Poetry / December 2013 (Issue 22)

Two Poems

by Marjorie Evasco

In the Desert
The soul is greater than anything
You have ever lost.
—Bahauddin Valad, from The Drowned Book
Forty days since the vernal equinox,
A fierce firestorm blasted her garden down,
Blinding her eyes with the sear and scorch
Of desert dust. In the wake of its waste,
She pitches her tent, draws all the flaps down.

She sits on burnt ground, ashes
On her bare head, heart-empty, everything
Taken back. Here, now, the bitter wait begins.
Shoulders hunched in the pitch dark,
She listens for the whirlwind’s visitation.

Surely, it will come into this tent of grief,
Dragging all she has ever cherished, feared lost.
How will her soul withstand the vortex?
How resolve her heart zero to the bone?
  • Editors' note: This is the first time the English version of this poem is published. Its Vietnamese translation (by Nguyen Bao Chan) was published in the Vietnamese Writers' Association literary journal Tho.

It is Time to Come Home
for Leoncio Evasco, Jr. and Procopio Resabal
He has just paddled the banca out of Postan Gamay,
where the branches of the mangrove arch above the water
a temple of dark green silence.

                                  In his heart he keeps the oars quiet.

Delivered back to the light and sound of the world, he sees,
hears, wild emerald doves and orioles stir the river,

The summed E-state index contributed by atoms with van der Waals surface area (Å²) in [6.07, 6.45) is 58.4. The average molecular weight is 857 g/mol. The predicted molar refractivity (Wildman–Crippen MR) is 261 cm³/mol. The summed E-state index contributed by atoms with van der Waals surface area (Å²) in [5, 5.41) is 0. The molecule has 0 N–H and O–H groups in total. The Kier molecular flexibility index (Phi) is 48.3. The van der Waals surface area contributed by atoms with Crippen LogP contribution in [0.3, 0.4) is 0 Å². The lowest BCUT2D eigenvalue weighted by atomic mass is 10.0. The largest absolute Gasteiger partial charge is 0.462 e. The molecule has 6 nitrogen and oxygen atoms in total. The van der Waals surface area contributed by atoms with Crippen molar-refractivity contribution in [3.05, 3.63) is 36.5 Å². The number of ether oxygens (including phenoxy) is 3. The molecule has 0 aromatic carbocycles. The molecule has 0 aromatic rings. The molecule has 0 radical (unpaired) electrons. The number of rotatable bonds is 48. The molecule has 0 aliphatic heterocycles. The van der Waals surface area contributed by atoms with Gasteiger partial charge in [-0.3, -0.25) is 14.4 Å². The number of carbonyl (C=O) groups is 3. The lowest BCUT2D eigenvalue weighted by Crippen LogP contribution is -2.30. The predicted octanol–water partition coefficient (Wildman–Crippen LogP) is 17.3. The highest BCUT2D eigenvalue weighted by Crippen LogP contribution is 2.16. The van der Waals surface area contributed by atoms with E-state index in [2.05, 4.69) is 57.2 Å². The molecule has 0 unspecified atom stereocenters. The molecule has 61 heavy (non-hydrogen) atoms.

dipping their wings for a bath and sunning on a wire
strung across the breadth of Abatan.

                                                         It will soon be sunset.

He catches his breath at the shimmer of wings when the birds
shake droplets loose from their feathers. A light breeze passes
through the nipa fronds on the riverbank; fetches faint sounds
of a church bell calling the faithful to prayer.

                                                       It is time to come home.

As the sun slips behind Maribojoc mountains, he comes
to Bitoon, the deeper part of the river; stops for a chance
to hear the bell thrown long ago by the people of Malabago
to defy anger of shamans, priests, and greed of marauders.

                                     No one owns the bell but the river.

His friend, the wise healer of Toril, tells him the story
one starless night when he heard Lingganay Ugis
ringing. The young men in the river towns also heard it.
Many dived in to see for themselves the marvel.

                        The temple bell lies still on the riverbed.

At the mouth of Abatan children are hook-and-line fishing.
He calls to ask them if they were trying to catch Cogtong,
giant fish guarding the bell. They laugh and tell him: No, but
we’ve seen him flash huge red eyes, whip his very strong tail.

                                      The old bell-keeper is alive and well.

Website © Cha: An Asian Literary Journal 2007-2018
ISSN 1999-5032
All poems, stories and other contributions copyright to their respective authors unless otherwise noted.